Minutes turned into hours and hours for the 95 students who sat down and picked through piles of their favorite titles this summer.
At Kalifornsky Beach Elementary’s annual RIGS, or Reading Is Great in Summer, assembly, longtime teacher and co-founder of the program Gloria Sweeney announced that this summer kids in kindergarten through sixth grade racked up 239,409 of reading time.
Anyone who read more than 900 minutes, and there were many, received a new book, t-shirt and some public applause at the Friday assembly in the school gymnasium.
Sweeney, who helped Gretchen Bagley emcee the assembly, said RIGS helps reinforce “how important reading is to be a success in the world,” and teaches the essential skill early on. The program quickly became a staple on and off the school calendar.
Staff and students have been recording their reading hours for RIGS for 14 years, Sweeney said. Some students, like this year’s sixth graders Joseph Whittom, Evan Appelhans, Ethan Hogue and Karley Johnson, have shown their dedication to the pastime by participating in RIGS every year since they were first graders, she said.
First grade is when students really start feeling comfortable and getting through stories comes much more easily for them, she said.
Sometimes the younger readers may still need a little extra help to get through the tougher tales.
Kindergartner Uriah Smith stood in front of his peers alone Friday as the only one in his grade to log more than 900 minutes during his summer vacation.
“A kindergartener is usually read to by their parents, but it still counts because it is exposure to books which is a very important pre-reading skill,” Sweeney said.
From there, Bagley went on to honor each grade for their recreational reading with a school wide drum roll.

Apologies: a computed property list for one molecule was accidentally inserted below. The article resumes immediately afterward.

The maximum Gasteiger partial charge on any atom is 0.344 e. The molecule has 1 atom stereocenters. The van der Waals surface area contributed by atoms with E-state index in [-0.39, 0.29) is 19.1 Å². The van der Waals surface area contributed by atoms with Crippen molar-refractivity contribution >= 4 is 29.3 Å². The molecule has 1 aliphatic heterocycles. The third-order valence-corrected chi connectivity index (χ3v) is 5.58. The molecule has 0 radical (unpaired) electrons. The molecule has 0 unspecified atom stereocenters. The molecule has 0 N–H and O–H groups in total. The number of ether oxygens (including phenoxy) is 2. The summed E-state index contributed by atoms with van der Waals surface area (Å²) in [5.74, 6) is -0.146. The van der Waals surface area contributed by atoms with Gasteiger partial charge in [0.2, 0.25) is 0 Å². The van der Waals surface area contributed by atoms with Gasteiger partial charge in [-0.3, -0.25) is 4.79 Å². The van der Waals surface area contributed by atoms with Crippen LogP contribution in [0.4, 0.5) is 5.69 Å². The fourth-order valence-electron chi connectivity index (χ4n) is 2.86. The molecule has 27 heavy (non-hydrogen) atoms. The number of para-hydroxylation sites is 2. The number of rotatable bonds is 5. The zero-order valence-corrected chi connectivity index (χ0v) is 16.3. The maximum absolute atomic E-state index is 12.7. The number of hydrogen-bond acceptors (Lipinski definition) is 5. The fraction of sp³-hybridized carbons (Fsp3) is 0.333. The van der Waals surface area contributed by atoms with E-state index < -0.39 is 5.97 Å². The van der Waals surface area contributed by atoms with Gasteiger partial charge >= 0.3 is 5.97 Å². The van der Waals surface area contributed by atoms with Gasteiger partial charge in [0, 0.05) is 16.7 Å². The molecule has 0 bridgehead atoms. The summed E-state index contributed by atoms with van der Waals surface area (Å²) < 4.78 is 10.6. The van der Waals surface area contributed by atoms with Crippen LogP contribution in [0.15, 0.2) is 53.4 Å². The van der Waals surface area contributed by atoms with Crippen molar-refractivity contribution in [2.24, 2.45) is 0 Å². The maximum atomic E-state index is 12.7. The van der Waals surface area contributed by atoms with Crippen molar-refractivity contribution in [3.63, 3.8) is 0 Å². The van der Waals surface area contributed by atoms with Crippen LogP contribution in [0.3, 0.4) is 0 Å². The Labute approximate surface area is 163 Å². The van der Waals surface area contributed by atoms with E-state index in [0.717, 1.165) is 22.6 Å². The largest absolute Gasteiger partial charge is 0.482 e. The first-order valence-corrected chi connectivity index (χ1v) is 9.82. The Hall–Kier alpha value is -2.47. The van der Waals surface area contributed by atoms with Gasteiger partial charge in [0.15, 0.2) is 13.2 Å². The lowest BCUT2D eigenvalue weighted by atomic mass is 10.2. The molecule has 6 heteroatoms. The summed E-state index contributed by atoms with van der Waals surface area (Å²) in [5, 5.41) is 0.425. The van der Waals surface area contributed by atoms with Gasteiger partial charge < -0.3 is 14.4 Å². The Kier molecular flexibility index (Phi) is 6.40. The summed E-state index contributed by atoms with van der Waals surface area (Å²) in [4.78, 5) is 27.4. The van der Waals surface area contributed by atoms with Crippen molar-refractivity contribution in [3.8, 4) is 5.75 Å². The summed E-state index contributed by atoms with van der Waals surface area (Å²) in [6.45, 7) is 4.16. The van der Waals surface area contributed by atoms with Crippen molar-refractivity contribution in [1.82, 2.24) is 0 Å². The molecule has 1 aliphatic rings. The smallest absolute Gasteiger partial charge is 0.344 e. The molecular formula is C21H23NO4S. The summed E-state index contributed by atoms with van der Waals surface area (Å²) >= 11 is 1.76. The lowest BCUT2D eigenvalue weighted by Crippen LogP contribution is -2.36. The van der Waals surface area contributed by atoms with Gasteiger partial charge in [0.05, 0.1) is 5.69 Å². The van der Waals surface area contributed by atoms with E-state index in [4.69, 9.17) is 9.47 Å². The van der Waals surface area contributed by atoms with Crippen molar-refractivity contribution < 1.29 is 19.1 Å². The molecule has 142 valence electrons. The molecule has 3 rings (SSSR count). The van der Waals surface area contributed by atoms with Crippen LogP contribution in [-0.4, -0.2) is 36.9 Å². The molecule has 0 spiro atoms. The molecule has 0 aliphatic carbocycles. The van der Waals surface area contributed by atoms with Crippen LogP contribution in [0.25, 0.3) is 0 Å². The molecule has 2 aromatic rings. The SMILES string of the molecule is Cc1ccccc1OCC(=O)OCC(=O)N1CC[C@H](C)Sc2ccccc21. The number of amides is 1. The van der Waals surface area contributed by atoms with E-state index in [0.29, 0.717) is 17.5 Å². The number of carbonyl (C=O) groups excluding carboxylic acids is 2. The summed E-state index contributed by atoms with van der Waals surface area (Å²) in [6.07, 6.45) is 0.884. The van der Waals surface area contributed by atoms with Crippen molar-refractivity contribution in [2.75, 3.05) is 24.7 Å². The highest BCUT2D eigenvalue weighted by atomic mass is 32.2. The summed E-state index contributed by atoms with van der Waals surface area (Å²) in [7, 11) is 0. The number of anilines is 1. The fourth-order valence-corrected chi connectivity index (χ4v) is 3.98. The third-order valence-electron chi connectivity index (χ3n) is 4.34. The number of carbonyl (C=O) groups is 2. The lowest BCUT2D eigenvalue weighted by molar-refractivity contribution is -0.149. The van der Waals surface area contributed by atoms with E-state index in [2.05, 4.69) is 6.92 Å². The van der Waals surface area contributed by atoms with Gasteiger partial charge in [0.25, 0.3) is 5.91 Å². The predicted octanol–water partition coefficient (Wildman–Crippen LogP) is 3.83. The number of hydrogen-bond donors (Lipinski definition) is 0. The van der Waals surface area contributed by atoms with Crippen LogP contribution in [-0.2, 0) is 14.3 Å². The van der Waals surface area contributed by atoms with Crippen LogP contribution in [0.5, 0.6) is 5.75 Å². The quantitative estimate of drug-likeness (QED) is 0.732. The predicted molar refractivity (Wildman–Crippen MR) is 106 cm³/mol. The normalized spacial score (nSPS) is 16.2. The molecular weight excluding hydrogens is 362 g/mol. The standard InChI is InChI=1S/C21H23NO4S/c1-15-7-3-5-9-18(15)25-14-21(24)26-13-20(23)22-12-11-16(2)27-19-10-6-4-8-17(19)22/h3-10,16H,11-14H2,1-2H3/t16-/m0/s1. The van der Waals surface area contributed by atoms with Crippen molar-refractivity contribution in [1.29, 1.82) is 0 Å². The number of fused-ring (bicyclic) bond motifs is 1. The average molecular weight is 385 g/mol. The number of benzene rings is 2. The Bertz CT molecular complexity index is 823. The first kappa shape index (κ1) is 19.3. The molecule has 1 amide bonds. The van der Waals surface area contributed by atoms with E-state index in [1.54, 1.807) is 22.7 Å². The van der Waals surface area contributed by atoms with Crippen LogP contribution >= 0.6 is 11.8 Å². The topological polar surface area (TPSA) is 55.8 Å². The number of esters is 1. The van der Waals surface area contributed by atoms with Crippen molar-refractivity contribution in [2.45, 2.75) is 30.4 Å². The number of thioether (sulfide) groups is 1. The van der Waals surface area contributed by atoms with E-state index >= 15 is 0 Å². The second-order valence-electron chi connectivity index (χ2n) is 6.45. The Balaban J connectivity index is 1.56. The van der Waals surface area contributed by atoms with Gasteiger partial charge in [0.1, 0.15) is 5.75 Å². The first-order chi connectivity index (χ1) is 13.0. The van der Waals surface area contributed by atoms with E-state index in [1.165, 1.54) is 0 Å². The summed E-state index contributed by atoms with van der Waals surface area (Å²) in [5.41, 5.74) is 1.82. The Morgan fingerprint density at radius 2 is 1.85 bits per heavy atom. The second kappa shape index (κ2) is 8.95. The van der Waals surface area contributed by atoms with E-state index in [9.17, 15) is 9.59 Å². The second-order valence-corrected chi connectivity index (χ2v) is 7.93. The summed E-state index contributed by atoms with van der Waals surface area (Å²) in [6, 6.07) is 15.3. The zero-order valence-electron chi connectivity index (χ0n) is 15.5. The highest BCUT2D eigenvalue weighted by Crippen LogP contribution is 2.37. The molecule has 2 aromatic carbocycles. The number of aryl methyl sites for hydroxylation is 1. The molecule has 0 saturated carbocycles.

When she got to the fourth graders Bagley said “I don’t think you are going to believe your ears when I tell you,” for their 49,735 recorded reading minutes. Then it came to the fifth graders, though, who logged more time reading than any other grade with 85,420 minutes.
“I do it too and it’s hard to remember to write down all your minutes down,” Bagley said.
The many teachers that participated were honored as well, and combined read for 142,117 minutes, bringing the school total to 381,526.
When Sweeney took over again, she announced there would be even more prizes to give away that day.
Emilia Rodriguez, Lathan Peterson, Anna Gilliam, Hally Hanson and Colton Dunham were handed medals for reading more than 10,000 minutes this summer. Gilliam also received a coveted white boa and was crowned the new queen of reading for logging 17,592 minutes, the most out of any student at the school.
“I did the math and we had 83 days to read this summer,” Sweeny said.
That means Gilliam must have read 212 minutes or 3 hours and 53 minutes every single day for her entire vacation to record so much reading, she said.
“That is a lot,” Sweeney said. “How on earth did you do that?”
Quietly into the microphone Gilliam said she read a huge variety of books, and didn’t remember many of the titles.
“I had nothing else to do,” she said with a small laugh.